Many of you may not be aware of the fact that I had a brief career as a real estate agent when I lived in NYC. I worked for a small agency that dealt with only rentals. Shortly after I started with them, the owner David wanted to expand his business. He put together a team of five agents and starting grooming us for sales.
We would meet twice a week and David would give us tips and strategies on getting exclusives, marketing and all of the necessary tools we needed to be successful.
The time came for us to put what we had learned to work. David asked each of us to find an apartment that was FSBO, make an appointment to view the apartment with a "so called" client. Afterward we were to contact the owner and try to get the exclusive listing on the apartment by following his expert training.
The following week when we met, we were to report what we viewed and what the outcome was.............Barbara took a client to a Midtown West apartment that was asking $350K, no success. Lana viewed an Upper West Side apartment in the same price range, no success. Kirk went after an apartment in Midtown East that was asking a bit under $300K, no success and I don't quite remember what Stephanie viewed, but it was some "major drama" and she had all kinds of excuses at to why it wasn't a success. Then came my turn..............David laughed when I told him I brought one of the other agents in the office with me as my client and we viewed a fabulous Upper East Side apartment with a spectacular view of Central Park that was asking $2.5 Million. I figured "go big or go home". Of course he asked what the outcome was, and I told him I had another appointment to meet with the owner that afternoon. He almost fell off of his chair.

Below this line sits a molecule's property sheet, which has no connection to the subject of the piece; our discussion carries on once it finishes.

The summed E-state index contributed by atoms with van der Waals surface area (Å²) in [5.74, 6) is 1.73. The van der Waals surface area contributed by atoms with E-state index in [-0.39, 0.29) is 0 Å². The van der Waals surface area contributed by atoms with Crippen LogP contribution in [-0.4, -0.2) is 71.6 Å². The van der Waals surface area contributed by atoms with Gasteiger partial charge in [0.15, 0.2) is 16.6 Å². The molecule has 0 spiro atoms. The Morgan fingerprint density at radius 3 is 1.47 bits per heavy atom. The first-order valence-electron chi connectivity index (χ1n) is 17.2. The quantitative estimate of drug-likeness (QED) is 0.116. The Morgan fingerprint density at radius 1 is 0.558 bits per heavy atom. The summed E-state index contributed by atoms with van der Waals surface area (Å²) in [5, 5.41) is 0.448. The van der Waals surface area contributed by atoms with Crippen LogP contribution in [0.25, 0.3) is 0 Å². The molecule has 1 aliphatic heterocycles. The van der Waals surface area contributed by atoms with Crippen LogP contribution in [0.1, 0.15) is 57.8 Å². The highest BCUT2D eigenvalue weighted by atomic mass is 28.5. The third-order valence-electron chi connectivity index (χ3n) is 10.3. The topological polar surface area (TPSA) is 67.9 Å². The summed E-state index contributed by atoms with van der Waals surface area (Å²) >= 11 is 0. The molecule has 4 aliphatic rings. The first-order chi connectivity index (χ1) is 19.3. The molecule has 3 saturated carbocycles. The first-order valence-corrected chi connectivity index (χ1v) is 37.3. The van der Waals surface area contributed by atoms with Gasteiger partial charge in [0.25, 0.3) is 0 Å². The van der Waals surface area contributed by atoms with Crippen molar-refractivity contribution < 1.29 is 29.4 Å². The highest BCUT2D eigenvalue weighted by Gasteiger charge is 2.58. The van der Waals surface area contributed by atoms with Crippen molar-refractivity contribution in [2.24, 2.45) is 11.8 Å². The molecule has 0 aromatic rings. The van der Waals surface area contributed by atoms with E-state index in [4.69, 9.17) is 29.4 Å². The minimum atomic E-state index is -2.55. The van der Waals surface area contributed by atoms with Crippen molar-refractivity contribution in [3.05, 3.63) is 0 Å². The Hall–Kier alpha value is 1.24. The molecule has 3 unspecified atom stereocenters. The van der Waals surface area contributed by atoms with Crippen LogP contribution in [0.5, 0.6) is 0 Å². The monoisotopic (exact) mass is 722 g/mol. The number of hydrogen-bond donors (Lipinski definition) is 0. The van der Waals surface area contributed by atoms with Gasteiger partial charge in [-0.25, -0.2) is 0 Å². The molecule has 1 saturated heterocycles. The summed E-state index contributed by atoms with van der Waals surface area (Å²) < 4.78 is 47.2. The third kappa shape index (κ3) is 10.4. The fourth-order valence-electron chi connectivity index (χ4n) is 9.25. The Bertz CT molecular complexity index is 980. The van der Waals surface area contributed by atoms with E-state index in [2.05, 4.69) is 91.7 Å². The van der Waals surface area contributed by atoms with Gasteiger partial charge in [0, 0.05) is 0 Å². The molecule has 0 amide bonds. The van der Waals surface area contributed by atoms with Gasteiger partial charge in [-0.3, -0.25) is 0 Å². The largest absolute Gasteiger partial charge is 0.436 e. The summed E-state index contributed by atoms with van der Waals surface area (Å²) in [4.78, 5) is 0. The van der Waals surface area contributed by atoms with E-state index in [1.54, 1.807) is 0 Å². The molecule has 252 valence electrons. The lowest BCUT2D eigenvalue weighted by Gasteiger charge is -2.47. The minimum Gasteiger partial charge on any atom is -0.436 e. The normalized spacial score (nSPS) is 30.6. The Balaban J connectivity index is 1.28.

My second meeting went quite well with the owner. I asked for the listing and we discussed what my marketing plan would be and all sorts of other details. He told me he would be making a decision in the next few days, but liked all of my ideas and was leaning towards giving me the listing.
Once again, David almost fell off of his chair when I gave him the news. Two days later, as promised, the owner of the apartment called me with his decision. I DID NOT get the listing. Why? Miss Stephanie was so green with envy that I went after a $2.5 million apartment that she contacted the owner also and tried to get him to list with her. The owner thought David had something to do with Miss Stephanie showing up.........which of course he did not. He liked the fact that I was new to the industry and liked my fresh ideas and approach, and thought that possibly to "seal the deal" David sent a more seasoned agent to speak to him.
That day was the last day I ever saw Stephanie, she was terminated instantly. She put the reputation of the agency and David "on the line" and it cost her a job.
What did I learn? Don't trust the Miss Stephanie's of the world, there are a lot of them out there. I also learned that being new to the industry wasn't such a bad thing and "going big" was where it was at for me.
Although my career in real estate was short lived, I learned so much about myself that has helped me numerous times since.
And that's the "one that got away!"